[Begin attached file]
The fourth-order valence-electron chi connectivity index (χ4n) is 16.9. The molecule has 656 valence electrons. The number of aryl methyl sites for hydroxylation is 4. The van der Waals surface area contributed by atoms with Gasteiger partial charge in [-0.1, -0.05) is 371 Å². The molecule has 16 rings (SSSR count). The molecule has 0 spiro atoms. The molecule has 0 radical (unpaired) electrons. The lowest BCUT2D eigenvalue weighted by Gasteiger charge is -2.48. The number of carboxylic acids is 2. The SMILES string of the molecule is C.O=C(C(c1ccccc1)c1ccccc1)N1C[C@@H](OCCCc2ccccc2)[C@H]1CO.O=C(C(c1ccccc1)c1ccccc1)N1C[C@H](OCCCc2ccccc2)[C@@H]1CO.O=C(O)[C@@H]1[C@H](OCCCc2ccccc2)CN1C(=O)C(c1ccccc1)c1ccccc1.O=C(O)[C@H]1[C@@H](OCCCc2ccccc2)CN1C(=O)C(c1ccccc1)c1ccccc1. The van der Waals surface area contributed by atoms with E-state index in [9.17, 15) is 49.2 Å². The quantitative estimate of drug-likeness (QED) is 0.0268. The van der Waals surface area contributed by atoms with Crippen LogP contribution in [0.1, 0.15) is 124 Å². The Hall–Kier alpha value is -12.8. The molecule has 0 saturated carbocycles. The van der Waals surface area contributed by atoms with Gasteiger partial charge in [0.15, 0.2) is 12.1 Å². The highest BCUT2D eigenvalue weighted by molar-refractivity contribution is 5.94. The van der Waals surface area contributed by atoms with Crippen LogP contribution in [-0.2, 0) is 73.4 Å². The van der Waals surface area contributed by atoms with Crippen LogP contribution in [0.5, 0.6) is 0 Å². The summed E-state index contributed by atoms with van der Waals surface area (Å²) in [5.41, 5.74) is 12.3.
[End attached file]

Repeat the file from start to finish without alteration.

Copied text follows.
The fourth-order valence-electron chi connectivity index (χ4n) is 16.9. The molecule has 656 valence electrons. The number of aryl methyl sites for hydroxylation is 4. The van der Waals surface area contributed by atoms with Gasteiger partial charge in [-0.1, -0.05) is 371 Å². The molecule has 16 rings (SSSR count). The molecule has 0 spiro atoms. The molecule has 0 radical (unpaired) electrons. The lowest BCUT2D eigenvalue weighted by Gasteiger charge is -2.48. The number of carboxylic acids is 2. The SMILES string of the molecule is C.O=C(C(c1ccccc1)c1ccccc1)N1C[C@@H](OCCCc2ccccc2)[C@H]1CO.O=C(C(c1ccccc1)c1ccccc1)N1C[C@H](OCCCc2ccccc2)[C@@H]1CO.O=C(O)[C@@H]1[C@H](OCCCc2ccccc2)CN1C(=O)C(c1ccccc1)c1ccccc1.O=C(O)[C@H]1[C@@H](OCCCc2ccccc2)CN1C(=O)C(c1ccccc1)c1ccccc1. The van der Waals surface area contributed by atoms with E-state index in [9.17, 15) is 49.2 Å². The quantitative estimate of drug-likeness (QED) is 0.0268. The van der Waals surface area contributed by atoms with Crippen LogP contribution in [0.1, 0.15) is 124 Å². The Hall–Kier alpha value is -12.8. The molecule has 0 saturated carbocycles. The van der Waals surface area contributed by atoms with Gasteiger partial charge in [0.15, 0.2) is 12.1 Å². The highest BCUT2D eigenvalue weighted by molar-refractivity contribution is 5.94. The van der Waals surface area contributed by atoms with Crippen LogP contribution in [-0.2, 0) is 73.4 Å². The van der Waals surface area contributed by atoms with Crippen LogP contribution in [0.5, 0.6) is 0 Å². The summed E-state index contributed by atoms with van der Waals surface area (Å²) in [5.41, 5.74) is 12.3.